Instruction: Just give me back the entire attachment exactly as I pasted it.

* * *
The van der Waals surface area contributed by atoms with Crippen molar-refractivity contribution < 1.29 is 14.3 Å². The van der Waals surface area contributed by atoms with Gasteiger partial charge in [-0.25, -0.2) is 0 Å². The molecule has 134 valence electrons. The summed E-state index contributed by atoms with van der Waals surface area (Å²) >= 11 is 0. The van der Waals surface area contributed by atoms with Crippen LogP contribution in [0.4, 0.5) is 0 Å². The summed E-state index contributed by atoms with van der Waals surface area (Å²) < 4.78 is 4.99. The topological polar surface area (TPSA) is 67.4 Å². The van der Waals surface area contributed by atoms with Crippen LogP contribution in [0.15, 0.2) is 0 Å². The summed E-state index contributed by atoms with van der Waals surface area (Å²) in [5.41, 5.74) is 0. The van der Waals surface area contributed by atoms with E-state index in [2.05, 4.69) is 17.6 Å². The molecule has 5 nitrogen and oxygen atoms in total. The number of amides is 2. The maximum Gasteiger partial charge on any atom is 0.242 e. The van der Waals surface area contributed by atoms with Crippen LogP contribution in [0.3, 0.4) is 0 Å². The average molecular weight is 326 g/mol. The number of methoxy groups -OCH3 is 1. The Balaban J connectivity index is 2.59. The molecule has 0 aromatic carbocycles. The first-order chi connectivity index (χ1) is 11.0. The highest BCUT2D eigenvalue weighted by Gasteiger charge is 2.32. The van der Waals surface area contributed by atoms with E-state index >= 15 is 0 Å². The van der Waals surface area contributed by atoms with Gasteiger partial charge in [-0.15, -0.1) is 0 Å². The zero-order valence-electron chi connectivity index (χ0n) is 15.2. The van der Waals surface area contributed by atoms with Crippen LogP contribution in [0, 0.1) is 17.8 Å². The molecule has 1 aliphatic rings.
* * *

The van der Waals surface area contributed by atoms with Crippen molar-refractivity contribution < 1.29 is 14.3 Å². The van der Waals surface area contributed by atoms with Gasteiger partial charge in [-0.25, -0.2) is 0 Å². The molecule has 134 valence electrons. The summed E-state index contributed by atoms with van der Waals surface area (Å²) >= 11 is 0. The van der Waals surface area contributed by atoms with Crippen LogP contribution in [0.4, 0.5) is 0 Å². The summed E-state index contributed by atoms with van der Waals surface area (Å²) < 4.78 is 4.99. The topological polar surface area (TPSA) is 67.4 Å². The van der Waals surface area contributed by atoms with Crippen LogP contribution in [0.15, 0.2) is 0 Å². The summed E-state index contributed by atoms with van der Waals surface area (Å²) in [5.41, 5.74) is 0. The van der Waals surface area contributed by atoms with E-state index in [2.05, 4.69) is 17.6 Å². The molecule has 5 nitrogen and oxygen atoms in total. The number of amides is 2. The maximum Gasteiger partial charge on any atom is 0.242 e. The van der Waals surface area contributed by atoms with Crippen LogP contribution in [0.3, 0.4) is 0 Å². The average molecular weight is 326 g/mol. The number of methoxy groups -OCH3 is 1. The Balaban J connectivity index is 2.59. The molecule has 0 aromatic carbocycles. The first-order chi connectivity index (χ1) is 11.0. The highest BCUT2D eigenvalue weighted by Gasteiger charge is 2.32. The van der Waals surface area contributed by atoms with E-state index >= 15 is 0 Å². The van der Waals surface area contributed by atoms with Gasteiger partial charge in [-0.15, -0.1) is 0 Å². The zero-order valence-electron chi connectivity index (χ0n) is 15.2. The van der Waals surface area contributed by atoms with Crippen LogP contribution in [0, 0.1) is 17.8 Å². The molecule has 1 aliphatic rings.